Islands Coming Out of Concealment: Traveling to Haida Gwaii on the Northwest Coast of North America

@article{Moss2008IslandsCO,
  title={Islands Coming Out of Concealment: Traveling to Haida Gwaii on the Northwest Coast of North America},
  author={Madonna L. Moss},
  journal={The Journal of Island and Coastal Archaeology},
  year={2008},
  volume={3},
  pages={35 - 53}
}
  • M. Moss
  • Published 5 May 2008
  • History, Environmental Science
  • The Journal of Island and Coastal Archaeology
ABSTRACT Haida Gwaii is the most remote island archipelago of the Northwest Coast of North America. During the AD 1700s, the Kaigani Haida migrated from their homeland on Haida Gwaii north to the Prince of Wales Archipelago by canoeing across the open waters of Dixon Entrance. Since First Nations people have lived in this region for over 10,000 years, earlier seafarers made comparable journeys. This paper explores the logistics and oral history of late prehistoric crossings along with sea level… 
Outer Coast Maritime Adaptations in Southern Southeast Alaska: Tlingit or Haida?
  • M. Moss
  • Environmental Science
    ARCTIC ANTHROPOLOGY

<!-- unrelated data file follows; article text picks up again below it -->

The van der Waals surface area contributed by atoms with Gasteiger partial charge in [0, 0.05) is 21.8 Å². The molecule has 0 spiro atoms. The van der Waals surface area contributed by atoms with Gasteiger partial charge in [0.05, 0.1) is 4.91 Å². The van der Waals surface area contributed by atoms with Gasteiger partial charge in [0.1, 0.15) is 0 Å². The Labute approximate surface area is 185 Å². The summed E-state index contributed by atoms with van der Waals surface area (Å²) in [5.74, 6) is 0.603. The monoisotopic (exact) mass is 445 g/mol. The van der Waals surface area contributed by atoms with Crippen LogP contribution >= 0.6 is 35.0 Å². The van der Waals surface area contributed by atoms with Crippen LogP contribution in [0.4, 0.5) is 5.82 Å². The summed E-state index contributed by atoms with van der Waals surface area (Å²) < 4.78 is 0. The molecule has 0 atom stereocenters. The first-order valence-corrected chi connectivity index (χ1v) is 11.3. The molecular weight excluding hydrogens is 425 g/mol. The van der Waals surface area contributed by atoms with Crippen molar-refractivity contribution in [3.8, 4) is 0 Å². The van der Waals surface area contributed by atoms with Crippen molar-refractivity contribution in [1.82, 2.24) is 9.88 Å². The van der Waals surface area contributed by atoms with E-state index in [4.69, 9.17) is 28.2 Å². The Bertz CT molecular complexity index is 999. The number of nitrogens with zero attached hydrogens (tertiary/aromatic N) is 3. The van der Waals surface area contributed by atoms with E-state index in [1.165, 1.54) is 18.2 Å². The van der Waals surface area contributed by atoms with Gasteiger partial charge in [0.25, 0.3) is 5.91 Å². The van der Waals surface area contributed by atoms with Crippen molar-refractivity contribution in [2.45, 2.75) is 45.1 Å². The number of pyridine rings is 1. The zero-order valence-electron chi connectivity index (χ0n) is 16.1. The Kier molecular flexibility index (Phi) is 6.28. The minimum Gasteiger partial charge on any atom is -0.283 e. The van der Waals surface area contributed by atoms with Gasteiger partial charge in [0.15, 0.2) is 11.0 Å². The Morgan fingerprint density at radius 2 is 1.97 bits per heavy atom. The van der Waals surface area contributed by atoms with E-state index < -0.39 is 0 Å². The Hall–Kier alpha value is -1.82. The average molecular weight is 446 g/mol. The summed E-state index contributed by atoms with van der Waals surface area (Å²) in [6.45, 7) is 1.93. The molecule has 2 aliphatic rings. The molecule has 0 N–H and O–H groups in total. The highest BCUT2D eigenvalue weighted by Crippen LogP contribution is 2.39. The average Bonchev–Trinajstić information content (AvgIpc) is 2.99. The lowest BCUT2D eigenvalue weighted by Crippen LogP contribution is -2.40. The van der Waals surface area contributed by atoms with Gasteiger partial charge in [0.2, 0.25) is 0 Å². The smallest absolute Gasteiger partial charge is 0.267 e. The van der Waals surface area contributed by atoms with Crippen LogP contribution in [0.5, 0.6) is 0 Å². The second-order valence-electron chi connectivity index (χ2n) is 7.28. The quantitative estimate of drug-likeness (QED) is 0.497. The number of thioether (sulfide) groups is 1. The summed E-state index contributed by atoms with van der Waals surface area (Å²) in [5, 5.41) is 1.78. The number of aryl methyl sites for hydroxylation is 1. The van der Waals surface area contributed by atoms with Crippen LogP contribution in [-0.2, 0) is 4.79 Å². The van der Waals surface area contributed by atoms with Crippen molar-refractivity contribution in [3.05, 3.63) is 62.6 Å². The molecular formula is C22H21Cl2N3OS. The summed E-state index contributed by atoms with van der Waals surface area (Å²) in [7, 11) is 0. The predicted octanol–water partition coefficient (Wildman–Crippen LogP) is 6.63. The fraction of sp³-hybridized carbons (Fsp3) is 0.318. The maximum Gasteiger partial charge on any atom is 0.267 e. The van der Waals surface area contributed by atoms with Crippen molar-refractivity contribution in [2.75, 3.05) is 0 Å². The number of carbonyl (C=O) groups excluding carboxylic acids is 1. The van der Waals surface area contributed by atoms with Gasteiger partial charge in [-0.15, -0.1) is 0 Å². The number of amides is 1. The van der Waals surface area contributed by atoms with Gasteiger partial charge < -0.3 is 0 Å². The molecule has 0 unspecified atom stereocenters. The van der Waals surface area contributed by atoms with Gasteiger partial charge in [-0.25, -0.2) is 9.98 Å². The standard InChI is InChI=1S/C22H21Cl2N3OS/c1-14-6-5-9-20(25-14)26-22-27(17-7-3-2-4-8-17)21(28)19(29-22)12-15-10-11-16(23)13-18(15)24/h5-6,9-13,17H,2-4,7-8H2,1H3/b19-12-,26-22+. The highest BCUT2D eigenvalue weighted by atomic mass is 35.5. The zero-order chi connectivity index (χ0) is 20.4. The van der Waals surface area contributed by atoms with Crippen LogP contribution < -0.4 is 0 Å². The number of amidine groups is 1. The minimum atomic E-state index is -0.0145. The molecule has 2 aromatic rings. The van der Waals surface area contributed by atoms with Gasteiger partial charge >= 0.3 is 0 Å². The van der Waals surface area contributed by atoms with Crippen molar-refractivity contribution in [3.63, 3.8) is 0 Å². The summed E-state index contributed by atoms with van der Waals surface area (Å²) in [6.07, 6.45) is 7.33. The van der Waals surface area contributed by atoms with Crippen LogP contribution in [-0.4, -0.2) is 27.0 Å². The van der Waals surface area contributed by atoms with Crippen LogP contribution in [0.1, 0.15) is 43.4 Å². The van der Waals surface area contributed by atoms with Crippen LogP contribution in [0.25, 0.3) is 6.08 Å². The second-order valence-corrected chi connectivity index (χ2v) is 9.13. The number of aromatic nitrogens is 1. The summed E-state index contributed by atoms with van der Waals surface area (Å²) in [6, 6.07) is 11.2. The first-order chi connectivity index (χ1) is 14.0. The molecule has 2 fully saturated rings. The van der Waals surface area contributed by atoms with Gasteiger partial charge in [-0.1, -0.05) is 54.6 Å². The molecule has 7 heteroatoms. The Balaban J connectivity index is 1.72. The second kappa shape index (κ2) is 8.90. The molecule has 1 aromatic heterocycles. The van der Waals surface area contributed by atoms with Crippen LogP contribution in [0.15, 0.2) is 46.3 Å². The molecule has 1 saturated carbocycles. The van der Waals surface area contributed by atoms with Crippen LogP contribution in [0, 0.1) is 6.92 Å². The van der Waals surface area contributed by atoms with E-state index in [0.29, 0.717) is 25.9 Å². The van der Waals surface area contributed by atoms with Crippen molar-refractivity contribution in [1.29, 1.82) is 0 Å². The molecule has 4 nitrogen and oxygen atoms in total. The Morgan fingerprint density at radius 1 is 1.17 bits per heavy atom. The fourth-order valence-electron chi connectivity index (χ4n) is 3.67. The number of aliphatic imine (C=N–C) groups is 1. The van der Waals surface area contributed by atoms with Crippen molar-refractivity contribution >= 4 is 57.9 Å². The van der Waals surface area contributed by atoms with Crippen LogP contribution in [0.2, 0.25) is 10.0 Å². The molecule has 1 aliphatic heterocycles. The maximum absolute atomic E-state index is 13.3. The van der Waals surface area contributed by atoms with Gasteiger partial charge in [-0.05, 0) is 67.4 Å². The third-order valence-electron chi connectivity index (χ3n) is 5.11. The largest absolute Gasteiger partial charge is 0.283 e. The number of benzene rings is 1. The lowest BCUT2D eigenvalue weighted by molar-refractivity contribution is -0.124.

• 2008
Langdon (1979) characterized Tlingit and Kaigani Haida resource orientations in southeast Alaska as significantly different from one another. He argued that the Kaigani were better adapted to open,
Halibut Use on the Northwest Coast of North America: Reconciling Ethnographic, Ethnohistoric, and Archaeological Data
Pacific halibut (Hippoglossus stenolepis), though of varying importance to First Nations across the Northwest Coast of North America, was a particularly important resource for the Haida, Tlingit,
Coastal Connectivity: Long-Term Trading Networks Across the South China Sea
ABSTRACT Long-distance coastal interactions have shaped much of world history, most evident in social and economic ties through sea-lanes and trade-routes that connect to other regions and
The Legacies of Indigenous History in Archaeological Thought
This paper examines the dynamics of archaeological knowledge production in the presence and absence of living descendants of indigenous peoples. We utilize Canadian case studies from the Atlantic
Obsidian source classification and defining “local” in early Holocene Southeast Alaska
Despite the ubiquity of obsidian in early Holocene archaeological assemblages across Southeast Alaska, artifact sourcing using bi‐plots and Principal Component Analysis has been hampered by the
Not Waving but Drowning
‘Kick a megalith’, as one leading phenomenologist of landscape is said to have remarked, ‘and it hurts’. No such pithy formula comes immediately to mind with regard to the reality checks offered by
The constitution of assemblages and the aquapelagality of Haida Gwaii
Aquapelagos can be defined as assemblages of the marine and terrestrial spaces of groups of islands and their adjacent waters that are generated by human habitation and activity. This article
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